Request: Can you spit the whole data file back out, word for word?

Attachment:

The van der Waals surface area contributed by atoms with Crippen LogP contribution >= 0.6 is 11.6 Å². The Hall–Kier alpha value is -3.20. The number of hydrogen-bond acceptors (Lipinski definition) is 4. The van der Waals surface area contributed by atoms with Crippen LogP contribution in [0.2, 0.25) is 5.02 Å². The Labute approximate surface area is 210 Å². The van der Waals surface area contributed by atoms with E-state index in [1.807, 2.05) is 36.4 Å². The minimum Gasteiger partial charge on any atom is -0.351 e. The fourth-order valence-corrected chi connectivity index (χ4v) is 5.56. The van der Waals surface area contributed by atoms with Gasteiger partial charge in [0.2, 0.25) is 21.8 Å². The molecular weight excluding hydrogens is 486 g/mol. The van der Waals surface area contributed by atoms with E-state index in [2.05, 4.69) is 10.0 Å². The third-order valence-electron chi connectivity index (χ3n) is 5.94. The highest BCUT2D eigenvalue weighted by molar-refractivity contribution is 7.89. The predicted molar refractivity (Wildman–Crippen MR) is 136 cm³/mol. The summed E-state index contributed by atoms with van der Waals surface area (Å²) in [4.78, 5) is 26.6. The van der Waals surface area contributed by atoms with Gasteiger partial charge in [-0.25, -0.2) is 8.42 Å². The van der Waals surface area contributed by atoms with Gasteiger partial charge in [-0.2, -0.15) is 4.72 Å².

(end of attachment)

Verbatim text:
The van der Waals surface area contributed by atoms with Crippen LogP contribution >= 0.6 is 11.6 Å². The Hall–Kier alpha value is -3.20. The number of hydrogen-bond acceptors (Lipinski definition) is 4. The van der Waals surface area contributed by atoms with Crippen LogP contribution in [0.2, 0.25) is 5.02 Å². The Labute approximate surface area is 210 Å². The van der Waals surface area contributed by atoms with E-state index in [1.807, 2.05) is 36.4 Å². The minimum Gasteiger partial charge on any atom is -0.351 e. The fourth-order valence-corrected chi connectivity index (χ4v) is 5.56. The van der Waals surface area contributed by atoms with Gasteiger partial charge in [0.2, 0.25) is 21.8 Å². The molecular weight excluding hydrogens is 486 g/mol. The van der Waals surface area contributed by atoms with E-state index in [2.05, 4.69) is 10.0 Å². The third-order valence-electron chi connectivity index (χ3n) is 5.94. The highest BCUT2D eigenvalue weighted by molar-refractivity contribution is 7.89. The predicted molar refractivity (Wildman–Crippen MR) is 136 cm³/mol. The summed E-state index contributed by atoms with van der Waals surface area (Å²) in [4.78, 5) is 26.6. The van der Waals surface area contributed by atoms with Gasteiger partial charge in [-0.25, -0.2) is 8.42 Å². The van der Waals surface area contributed by atoms with Gasteiger partial charge in [-0.2, -0.15) is 4.72 Å².